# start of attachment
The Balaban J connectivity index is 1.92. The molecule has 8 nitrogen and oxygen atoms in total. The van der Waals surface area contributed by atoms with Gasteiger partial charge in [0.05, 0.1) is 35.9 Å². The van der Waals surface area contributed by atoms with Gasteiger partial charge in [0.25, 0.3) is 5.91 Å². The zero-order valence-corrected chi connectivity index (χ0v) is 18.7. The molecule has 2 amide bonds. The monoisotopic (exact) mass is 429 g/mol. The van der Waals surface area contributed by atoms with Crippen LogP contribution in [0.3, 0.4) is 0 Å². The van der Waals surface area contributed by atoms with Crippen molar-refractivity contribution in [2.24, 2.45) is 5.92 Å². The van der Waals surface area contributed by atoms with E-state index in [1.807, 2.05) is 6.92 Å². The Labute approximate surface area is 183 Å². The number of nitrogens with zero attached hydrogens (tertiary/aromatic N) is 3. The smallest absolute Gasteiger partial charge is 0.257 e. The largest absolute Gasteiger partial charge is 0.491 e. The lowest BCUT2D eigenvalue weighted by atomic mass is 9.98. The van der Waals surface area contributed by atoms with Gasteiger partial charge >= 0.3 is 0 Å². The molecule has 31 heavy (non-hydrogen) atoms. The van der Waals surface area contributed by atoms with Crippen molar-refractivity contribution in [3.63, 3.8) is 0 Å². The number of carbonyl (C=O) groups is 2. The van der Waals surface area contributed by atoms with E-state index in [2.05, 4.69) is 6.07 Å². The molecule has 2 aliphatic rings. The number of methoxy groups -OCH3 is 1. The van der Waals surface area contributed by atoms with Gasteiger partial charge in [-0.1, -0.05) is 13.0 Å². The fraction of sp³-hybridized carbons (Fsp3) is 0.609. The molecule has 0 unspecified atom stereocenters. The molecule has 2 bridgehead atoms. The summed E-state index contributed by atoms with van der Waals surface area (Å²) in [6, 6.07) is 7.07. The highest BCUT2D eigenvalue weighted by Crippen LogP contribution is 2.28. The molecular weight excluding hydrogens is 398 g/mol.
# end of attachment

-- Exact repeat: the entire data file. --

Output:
The Balaban J connectivity index is 1.92. The molecule has 8 nitrogen and oxygen atoms in total. The van der Waals surface area contributed by atoms with Gasteiger partial charge in [0.05, 0.1) is 35.9 Å². The van der Waals surface area contributed by atoms with Gasteiger partial charge in [0.25, 0.3) is 5.91 Å². The zero-order valence-corrected chi connectivity index (χ0v) is 18.7. The molecule has 2 amide bonds. The monoisotopic (exact) mass is 429 g/mol. The van der Waals surface area contributed by atoms with Crippen LogP contribution in [0.3, 0.4) is 0 Å². The van der Waals surface area contributed by atoms with Crippen molar-refractivity contribution in [2.24, 2.45) is 5.92 Å². The van der Waals surface area contributed by atoms with E-state index in [1.807, 2.05) is 6.92 Å². The Labute approximate surface area is 183 Å². The number of nitrogens with zero attached hydrogens (tertiary/aromatic N) is 3. The smallest absolute Gasteiger partial charge is 0.257 e. The largest absolute Gasteiger partial charge is 0.491 e. The lowest BCUT2D eigenvalue weighted by atomic mass is 9.98. The van der Waals surface area contributed by atoms with Gasteiger partial charge >= 0.3 is 0 Å². The molecule has 31 heavy (non-hydrogen) atoms. The van der Waals surface area contributed by atoms with Crippen molar-refractivity contribution in [3.63, 3.8) is 0 Å². The number of carbonyl (C=O) groups is 2. The van der Waals surface area contributed by atoms with E-state index in [2.05, 4.69) is 6.07 Å². The molecule has 2 aliphatic rings. The number of methoxy groups -OCH3 is 1. The van der Waals surface area contributed by atoms with Gasteiger partial charge in [-0.1, -0.05) is 13.0 Å². The fraction of sp³-hybridized carbons (Fsp3) is 0.609. The molecule has 0 unspecified atom stereocenters. The molecule has 2 bridgehead atoms. The summed E-state index contributed by atoms with van der Waals surface area (Å²) in [6, 6.07) is 7.07. The highest BCUT2D eigenvalue weighted by Crippen LogP contribution is 2.28. The molecular weight excluding hydrogens is 398 g/mol.